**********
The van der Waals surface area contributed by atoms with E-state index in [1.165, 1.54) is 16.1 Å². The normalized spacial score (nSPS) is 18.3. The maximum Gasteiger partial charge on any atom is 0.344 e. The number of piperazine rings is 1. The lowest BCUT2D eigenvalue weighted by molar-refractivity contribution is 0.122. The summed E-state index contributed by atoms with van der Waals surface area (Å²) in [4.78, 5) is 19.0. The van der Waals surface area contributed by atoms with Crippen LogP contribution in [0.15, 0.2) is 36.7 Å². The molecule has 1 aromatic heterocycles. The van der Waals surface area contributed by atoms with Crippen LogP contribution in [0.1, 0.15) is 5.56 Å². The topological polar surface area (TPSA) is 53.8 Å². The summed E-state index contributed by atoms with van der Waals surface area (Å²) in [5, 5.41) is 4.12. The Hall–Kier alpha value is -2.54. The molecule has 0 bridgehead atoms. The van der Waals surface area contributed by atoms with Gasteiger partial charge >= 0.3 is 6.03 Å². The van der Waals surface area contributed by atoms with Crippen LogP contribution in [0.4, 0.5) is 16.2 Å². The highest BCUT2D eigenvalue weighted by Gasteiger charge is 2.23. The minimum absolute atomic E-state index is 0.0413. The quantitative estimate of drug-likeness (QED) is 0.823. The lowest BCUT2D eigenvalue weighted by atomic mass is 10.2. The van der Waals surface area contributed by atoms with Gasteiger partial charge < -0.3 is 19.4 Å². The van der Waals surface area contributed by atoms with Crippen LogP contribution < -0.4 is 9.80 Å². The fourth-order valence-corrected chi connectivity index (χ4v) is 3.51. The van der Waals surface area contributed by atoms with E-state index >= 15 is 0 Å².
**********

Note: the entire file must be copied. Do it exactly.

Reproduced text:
The van der Waals surface area contributed by atoms with E-state index in [1.165, 1.54) is 16.1 Å². The normalized spacial score (nSPS) is 18.3. The maximum Gasteiger partial charge on any atom is 0.344 e. The number of piperazine rings is 1. The lowest BCUT2D eigenvalue weighted by molar-refractivity contribution is 0.122. The summed E-state index contributed by atoms with van der Waals surface area (Å²) in [4.78, 5) is 19.0. The van der Waals surface area contributed by atoms with Crippen LogP contribution in [0.15, 0.2) is 36.7 Å². The molecule has 1 aromatic heterocycles. The van der Waals surface area contributed by atoms with Crippen LogP contribution in [0.1, 0.15) is 5.56 Å². The topological polar surface area (TPSA) is 53.8 Å². The summed E-state index contributed by atoms with van der Waals surface area (Å²) in [5, 5.41) is 4.12. The Hall–Kier alpha value is -2.54. The molecule has 0 bridgehead atoms. The van der Waals surface area contributed by atoms with Gasteiger partial charge >= 0.3 is 6.03 Å². The van der Waals surface area contributed by atoms with Crippen LogP contribution in [0.4, 0.5) is 16.2 Å². The highest BCUT2D eigenvalue weighted by Gasteiger charge is 2.23. The minimum absolute atomic E-state index is 0.0413. The quantitative estimate of drug-likeness (QED) is 0.823. The lowest BCUT2D eigenvalue weighted by atomic mass is 10.2. The van der Waals surface area contributed by atoms with Gasteiger partial charge < -0.3 is 19.4 Å². The van der Waals surface area contributed by atoms with Crippen LogP contribution < -0.4 is 9.80 Å². The fourth-order valence-corrected chi connectivity index (χ4v) is 3.51. The van der Waals surface area contributed by atoms with E-state index >= 15 is 0 Å².